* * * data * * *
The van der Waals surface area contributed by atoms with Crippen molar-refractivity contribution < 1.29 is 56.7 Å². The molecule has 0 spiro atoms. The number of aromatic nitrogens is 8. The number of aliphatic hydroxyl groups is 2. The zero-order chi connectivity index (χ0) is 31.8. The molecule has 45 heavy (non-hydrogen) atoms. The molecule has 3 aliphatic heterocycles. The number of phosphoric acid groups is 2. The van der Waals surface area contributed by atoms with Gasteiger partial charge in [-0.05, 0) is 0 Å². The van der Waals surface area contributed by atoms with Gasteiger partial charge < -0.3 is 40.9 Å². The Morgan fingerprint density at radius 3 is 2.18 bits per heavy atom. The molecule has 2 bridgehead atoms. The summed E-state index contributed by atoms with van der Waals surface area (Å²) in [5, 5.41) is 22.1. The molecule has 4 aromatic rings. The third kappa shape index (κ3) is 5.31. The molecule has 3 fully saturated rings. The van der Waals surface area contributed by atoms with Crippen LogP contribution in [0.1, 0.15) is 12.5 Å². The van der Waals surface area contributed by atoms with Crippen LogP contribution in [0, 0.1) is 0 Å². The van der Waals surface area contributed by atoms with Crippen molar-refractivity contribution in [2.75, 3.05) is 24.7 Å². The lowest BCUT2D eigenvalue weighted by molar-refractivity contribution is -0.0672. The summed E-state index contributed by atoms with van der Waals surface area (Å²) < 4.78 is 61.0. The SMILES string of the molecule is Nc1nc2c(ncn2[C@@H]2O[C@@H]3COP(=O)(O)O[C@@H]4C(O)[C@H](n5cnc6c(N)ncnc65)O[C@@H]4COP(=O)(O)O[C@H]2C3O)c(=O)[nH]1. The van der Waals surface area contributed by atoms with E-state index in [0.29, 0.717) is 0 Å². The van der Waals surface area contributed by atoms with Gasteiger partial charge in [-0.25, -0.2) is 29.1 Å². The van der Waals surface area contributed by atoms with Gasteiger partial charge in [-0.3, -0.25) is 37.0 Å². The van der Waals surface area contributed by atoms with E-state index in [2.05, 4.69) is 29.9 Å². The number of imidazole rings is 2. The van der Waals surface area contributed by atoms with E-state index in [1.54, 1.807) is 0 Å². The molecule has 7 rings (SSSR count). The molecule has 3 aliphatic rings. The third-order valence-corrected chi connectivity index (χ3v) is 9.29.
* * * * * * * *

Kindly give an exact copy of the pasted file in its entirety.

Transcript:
The van der Waals surface area contributed by atoms with Crippen molar-refractivity contribution < 1.29 is 56.7 Å². The molecule has 0 spiro atoms. The number of aromatic nitrogens is 8. The number of aliphatic hydroxyl groups is 2. The zero-order chi connectivity index (χ0) is 31.8. The molecule has 45 heavy (non-hydrogen) atoms. The molecule has 3 aliphatic heterocycles. The number of phosphoric acid groups is 2. The van der Waals surface area contributed by atoms with Gasteiger partial charge in [-0.05, 0) is 0 Å². The van der Waals surface area contributed by atoms with Gasteiger partial charge < -0.3 is 40.9 Å². The Morgan fingerprint density at radius 3 is 2.18 bits per heavy atom. The molecule has 2 bridgehead atoms. The summed E-state index contributed by atoms with van der Waals surface area (Å²) in [5, 5.41) is 22.1. The molecule has 4 aromatic rings. The third kappa shape index (κ3) is 5.31. The molecule has 3 fully saturated rings. The van der Waals surface area contributed by atoms with Crippen LogP contribution in [0.1, 0.15) is 12.5 Å². The van der Waals surface area contributed by atoms with Crippen LogP contribution in [0, 0.1) is 0 Å². The van der Waals surface area contributed by atoms with Crippen molar-refractivity contribution in [2.75, 3.05) is 24.7 Å². The lowest BCUT2D eigenvalue weighted by molar-refractivity contribution is -0.0672. The summed E-state index contributed by atoms with van der Waals surface area (Å²) < 4.78 is 61.0. The SMILES string of the molecule is Nc1nc2c(ncn2[C@@H]2O[C@@H]3COP(=O)(O)O[C@@H]4C(O)[C@H](n5cnc6c(N)ncnc65)O[C@@H]4COP(=O)(O)O[C@H]2C3O)c(=O)[nH]1. The van der Waals surface area contributed by atoms with E-state index in [0.29, 0.717) is 0 Å². The van der Waals surface area contributed by atoms with Gasteiger partial charge in [-0.25, -0.2) is 29.1 Å². The van der Waals surface area contributed by atoms with Gasteiger partial charge in [-0.3, -0.25) is 37.0 Å². The van der Waals surface area contributed by atoms with E-state index in [2.05, 4.69) is 29.9 Å². The number of imidazole rings is 2. The van der Waals surface area contributed by atoms with E-state index in [1.54, 1.807) is 0 Å². The molecule has 7 rings (SSSR count). The molecule has 3 aliphatic rings. The third-order valence-corrected chi connectivity index (χ3v) is 9.29.